Whether you, or a family member, have recently been diagnosed with a serious illness, you will be facing many new challenges and decisions. Serious illness can stimulate grieving for the loss of the healthy, able-bodied self you’ve always known. Please also see the grief section below.
Illness: Avoiding Financial Traps
Strategies you can take to safeguard your finances before and after a diagnosis:
- Establish a Power of Attorney. A Power of Attorney needs to be drafted so someone can handle your financial affairs while you are incapacitated.
- Choose your Health Care Proxy. If you have just received a diagnosis for a life-threatening condition or terminal illness, you want someone you trust empowered to authorize or decline medical procedures.
- Consider establishing a trust so your assets will be managed during your lifetime, and pass to your heirs as you intended, without the stress, expense and time delay of the probate process.
Second marriages and blended families bring the financial challenge of caring for each other and for multiple beneficiaries
Marriage: Avoiding Financial Traps
Strategies you can take to safeguard your finances before and after a second marriage:
- Update wills, trusts and beneficiary designations on retirement plans and insurance, so both of you, your children and your partners children are cared for as you both intend.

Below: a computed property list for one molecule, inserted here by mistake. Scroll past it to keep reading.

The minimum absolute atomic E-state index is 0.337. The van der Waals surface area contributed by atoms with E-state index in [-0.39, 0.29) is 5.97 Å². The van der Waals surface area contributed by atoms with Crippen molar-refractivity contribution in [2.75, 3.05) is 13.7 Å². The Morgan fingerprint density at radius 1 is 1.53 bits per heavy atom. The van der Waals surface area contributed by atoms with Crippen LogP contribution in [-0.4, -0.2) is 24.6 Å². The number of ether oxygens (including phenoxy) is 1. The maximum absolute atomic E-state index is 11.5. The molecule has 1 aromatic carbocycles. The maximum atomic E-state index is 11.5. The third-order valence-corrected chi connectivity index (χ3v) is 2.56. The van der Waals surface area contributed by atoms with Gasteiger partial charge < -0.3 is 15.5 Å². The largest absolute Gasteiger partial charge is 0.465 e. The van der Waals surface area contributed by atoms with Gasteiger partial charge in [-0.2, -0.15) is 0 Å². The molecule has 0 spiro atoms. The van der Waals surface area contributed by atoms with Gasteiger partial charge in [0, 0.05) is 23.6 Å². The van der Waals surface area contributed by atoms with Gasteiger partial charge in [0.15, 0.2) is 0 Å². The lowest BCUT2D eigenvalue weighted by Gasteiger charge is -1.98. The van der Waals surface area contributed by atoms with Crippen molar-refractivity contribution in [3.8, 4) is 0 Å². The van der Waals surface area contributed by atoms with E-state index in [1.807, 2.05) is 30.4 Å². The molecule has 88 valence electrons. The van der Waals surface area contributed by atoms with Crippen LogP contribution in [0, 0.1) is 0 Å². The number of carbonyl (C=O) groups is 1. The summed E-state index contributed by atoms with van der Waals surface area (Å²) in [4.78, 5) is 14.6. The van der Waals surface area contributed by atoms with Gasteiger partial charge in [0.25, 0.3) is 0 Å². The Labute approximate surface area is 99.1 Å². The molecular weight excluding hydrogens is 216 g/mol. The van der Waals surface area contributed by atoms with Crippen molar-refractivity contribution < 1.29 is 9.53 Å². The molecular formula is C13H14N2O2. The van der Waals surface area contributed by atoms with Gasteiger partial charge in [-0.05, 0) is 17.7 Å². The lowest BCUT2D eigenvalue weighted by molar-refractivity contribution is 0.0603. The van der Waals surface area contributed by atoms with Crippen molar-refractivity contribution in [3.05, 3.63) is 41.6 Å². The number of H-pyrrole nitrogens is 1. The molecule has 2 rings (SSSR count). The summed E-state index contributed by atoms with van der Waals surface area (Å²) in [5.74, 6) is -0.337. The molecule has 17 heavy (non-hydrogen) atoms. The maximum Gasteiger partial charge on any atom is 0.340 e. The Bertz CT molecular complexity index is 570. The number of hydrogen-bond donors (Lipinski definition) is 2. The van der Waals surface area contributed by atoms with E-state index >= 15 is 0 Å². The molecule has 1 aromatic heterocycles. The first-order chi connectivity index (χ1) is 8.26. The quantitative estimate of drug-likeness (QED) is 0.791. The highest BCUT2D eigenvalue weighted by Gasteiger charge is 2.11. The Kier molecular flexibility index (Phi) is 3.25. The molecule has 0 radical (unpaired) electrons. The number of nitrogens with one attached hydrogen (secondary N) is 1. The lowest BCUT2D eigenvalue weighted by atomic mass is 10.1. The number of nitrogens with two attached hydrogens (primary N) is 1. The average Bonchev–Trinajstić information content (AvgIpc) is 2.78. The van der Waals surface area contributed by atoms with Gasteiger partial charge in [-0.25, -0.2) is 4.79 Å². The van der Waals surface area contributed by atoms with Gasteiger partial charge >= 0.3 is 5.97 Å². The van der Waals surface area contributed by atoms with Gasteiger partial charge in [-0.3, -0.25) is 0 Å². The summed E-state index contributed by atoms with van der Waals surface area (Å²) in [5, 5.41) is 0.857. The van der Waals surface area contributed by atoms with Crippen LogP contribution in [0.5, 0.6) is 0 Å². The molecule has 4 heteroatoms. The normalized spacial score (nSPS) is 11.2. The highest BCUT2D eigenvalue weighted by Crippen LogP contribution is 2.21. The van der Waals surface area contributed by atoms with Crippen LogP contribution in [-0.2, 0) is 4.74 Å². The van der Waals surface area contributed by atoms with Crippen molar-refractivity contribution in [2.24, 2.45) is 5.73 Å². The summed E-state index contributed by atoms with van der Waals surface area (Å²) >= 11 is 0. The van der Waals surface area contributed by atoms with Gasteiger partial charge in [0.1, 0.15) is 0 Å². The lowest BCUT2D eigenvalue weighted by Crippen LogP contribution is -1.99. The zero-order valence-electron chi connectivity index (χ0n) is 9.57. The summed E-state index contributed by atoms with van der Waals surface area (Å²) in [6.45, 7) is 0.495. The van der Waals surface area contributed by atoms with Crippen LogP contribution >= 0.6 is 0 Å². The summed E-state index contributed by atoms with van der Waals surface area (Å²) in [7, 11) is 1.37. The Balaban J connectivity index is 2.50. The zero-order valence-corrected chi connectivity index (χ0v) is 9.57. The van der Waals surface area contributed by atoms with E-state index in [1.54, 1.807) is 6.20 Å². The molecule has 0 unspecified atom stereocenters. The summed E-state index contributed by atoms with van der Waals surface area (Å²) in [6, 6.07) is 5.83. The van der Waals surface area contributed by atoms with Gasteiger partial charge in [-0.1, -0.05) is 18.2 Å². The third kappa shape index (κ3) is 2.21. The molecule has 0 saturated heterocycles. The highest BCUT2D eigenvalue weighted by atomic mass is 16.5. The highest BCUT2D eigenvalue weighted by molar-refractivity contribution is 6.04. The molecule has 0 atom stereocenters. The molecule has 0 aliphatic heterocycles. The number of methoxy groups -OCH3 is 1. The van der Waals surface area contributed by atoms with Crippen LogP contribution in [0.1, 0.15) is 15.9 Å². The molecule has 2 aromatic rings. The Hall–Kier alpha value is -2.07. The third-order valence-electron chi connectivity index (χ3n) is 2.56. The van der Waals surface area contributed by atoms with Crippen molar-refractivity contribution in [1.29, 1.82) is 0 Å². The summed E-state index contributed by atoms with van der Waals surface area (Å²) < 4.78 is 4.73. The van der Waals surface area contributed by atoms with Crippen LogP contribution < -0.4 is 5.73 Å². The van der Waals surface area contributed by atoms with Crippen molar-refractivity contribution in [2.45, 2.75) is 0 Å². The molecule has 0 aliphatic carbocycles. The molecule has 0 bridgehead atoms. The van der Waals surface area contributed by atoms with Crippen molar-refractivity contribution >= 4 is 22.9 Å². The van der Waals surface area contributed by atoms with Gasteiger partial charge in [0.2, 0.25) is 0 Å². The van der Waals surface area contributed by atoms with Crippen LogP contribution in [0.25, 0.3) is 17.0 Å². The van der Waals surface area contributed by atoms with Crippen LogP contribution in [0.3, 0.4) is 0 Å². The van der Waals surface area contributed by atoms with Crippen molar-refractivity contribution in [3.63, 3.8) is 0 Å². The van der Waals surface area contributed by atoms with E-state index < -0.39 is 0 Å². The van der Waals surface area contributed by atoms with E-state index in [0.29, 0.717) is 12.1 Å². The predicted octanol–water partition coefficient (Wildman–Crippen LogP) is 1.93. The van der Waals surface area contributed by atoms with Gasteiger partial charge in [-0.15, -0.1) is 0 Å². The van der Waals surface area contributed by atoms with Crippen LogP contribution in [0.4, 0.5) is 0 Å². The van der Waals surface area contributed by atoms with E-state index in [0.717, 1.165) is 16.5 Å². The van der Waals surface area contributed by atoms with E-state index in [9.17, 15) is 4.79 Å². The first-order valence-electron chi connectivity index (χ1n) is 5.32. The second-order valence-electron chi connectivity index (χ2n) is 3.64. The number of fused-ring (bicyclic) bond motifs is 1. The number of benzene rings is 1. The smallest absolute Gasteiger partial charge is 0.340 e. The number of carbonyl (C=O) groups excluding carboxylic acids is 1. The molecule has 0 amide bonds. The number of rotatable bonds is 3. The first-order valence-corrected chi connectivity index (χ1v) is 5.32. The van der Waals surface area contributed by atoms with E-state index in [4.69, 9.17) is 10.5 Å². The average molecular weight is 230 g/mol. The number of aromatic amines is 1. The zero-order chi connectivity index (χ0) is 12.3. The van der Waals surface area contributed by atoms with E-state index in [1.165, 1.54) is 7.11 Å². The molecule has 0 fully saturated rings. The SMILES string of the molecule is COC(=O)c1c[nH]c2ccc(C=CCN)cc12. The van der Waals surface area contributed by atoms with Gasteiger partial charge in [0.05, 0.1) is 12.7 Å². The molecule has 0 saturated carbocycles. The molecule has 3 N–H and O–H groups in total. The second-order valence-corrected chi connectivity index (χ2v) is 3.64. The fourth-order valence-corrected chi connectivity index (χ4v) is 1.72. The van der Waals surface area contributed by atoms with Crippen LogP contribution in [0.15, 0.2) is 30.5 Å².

- Discuss your finances – Know how much debt your partner has and the impact of your option to share or combine finances.
Grief and Loss
Although you may have expected grief after the death of a loved one, you may be surprised by its intensity or duration. There is no one right way to grieve and most of us do not proceed through the classic stages of grief in a linear fashion, and many women are surprised to experience grief from the loss of their health or the sale of their business.
Grief: Avoiding Financial Traps
Strategies you can take to safeguard your finances after a loss:
Take care of yourself. While everyone grieves differently, that doesn’t mean you need to go it alone. You can learn from what others have experienced, as well as health professionals. I have gathered favorite books and websites on grief below.
Avoid grief-driven decision making. Viewing inherited or insurance claim money as a poor substitute for your lost loved one can lead to guilt, foolish spending, simply giving away what was intended to provide for your financial security.
Avoid making decisions by default. Not looking at your finances can cause unintended outcomes and missed opportunities, or unintended tax consequences.
What is a Daily Money Manager? Lakeside Chat
Favorite Books & Audiobooks on Grief
It’s OK That You’re Not OK: Meeting Grief and Loss in a Culture That Doesn’t Understand, by Megan Devine
Grief works: Stories of life, death, and surviving, by Julia Samuel
Grief and Loss, Centers for Disease Control
Grief: Coping with reminders after a loss, Mayo Clinic
Grief: Coping with the loss of your loved one, American Psychological Association
Heidi Clute, CFP® is co-owner of Clute Wealth Management in South Burlington, VT and Plattsburgh, NY, an independent firm and registered investment advisor that provides strategic financial and investment planning for individuals and small businesses in the Champlain Valley region of New York and Vermont. Clute Wealth Management and LPL Financial are separate entities. Securities offered through LPL Financial. Member FINRA/SIPC.